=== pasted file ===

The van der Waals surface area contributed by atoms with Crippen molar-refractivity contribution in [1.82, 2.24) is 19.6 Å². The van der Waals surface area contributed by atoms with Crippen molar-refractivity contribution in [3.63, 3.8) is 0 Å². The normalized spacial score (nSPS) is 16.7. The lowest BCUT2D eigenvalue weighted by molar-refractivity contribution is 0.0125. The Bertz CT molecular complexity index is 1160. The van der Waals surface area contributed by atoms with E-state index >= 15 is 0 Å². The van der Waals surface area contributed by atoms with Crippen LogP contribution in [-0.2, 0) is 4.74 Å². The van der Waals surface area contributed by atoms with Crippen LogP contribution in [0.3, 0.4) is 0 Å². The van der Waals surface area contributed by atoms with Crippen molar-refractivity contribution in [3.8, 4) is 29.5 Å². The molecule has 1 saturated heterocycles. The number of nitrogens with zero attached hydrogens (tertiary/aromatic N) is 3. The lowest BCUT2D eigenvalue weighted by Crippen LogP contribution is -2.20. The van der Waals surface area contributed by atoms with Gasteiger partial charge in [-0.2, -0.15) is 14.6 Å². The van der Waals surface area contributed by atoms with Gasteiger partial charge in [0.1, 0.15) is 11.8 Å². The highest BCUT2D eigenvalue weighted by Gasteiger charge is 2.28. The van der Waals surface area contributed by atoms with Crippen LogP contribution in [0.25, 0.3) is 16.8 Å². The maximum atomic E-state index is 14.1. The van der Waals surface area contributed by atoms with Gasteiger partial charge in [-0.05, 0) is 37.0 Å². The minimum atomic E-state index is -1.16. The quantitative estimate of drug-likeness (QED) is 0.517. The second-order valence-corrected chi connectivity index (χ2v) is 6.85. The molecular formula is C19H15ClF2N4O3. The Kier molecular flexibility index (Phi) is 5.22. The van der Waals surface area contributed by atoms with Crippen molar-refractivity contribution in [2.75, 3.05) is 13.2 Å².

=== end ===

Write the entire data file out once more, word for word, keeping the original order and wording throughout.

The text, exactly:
The van der Waals surface area contributed by atoms with Crippen molar-refractivity contribution in [1.82, 2.24) is 19.6 Å². The van der Waals surface area contributed by atoms with Crippen molar-refractivity contribution in [3.63, 3.8) is 0 Å². The normalized spacial score (nSPS) is 16.7. The lowest BCUT2D eigenvalue weighted by molar-refractivity contribution is 0.0125. The Bertz CT molecular complexity index is 1160. The van der Waals surface area contributed by atoms with E-state index >= 15 is 0 Å². The van der Waals surface area contributed by atoms with Crippen LogP contribution in [-0.2, 0) is 4.74 Å². The van der Waals surface area contributed by atoms with Crippen LogP contribution in [0.3, 0.4) is 0 Å². The van der Waals surface area contributed by atoms with Crippen molar-refractivity contribution in [3.8, 4) is 29.5 Å². The molecule has 1 saturated heterocycles. The number of nitrogens with zero attached hydrogens (tertiary/aromatic N) is 3. The lowest BCUT2D eigenvalue weighted by Crippen LogP contribution is -2.20. The van der Waals surface area contributed by atoms with Gasteiger partial charge in [-0.2, -0.15) is 14.6 Å². The van der Waals surface area contributed by atoms with Gasteiger partial charge in [0.1, 0.15) is 11.8 Å². The highest BCUT2D eigenvalue weighted by Gasteiger charge is 2.28. The van der Waals surface area contributed by atoms with Crippen LogP contribution in [0.25, 0.3) is 16.8 Å². The maximum atomic E-state index is 14.1. The van der Waals surface area contributed by atoms with Gasteiger partial charge in [-0.05, 0) is 37.0 Å². The minimum atomic E-state index is -1.16. The quantitative estimate of drug-likeness (QED) is 0.517. The second-order valence-corrected chi connectivity index (χ2v) is 6.85. The molecular formula is C19H15ClF2N4O3. The Kier molecular flexibility index (Phi) is 5.22. The van der Waals surface area contributed by atoms with Crippen molar-refractivity contribution in [2.75, 3.05) is 13.2 Å².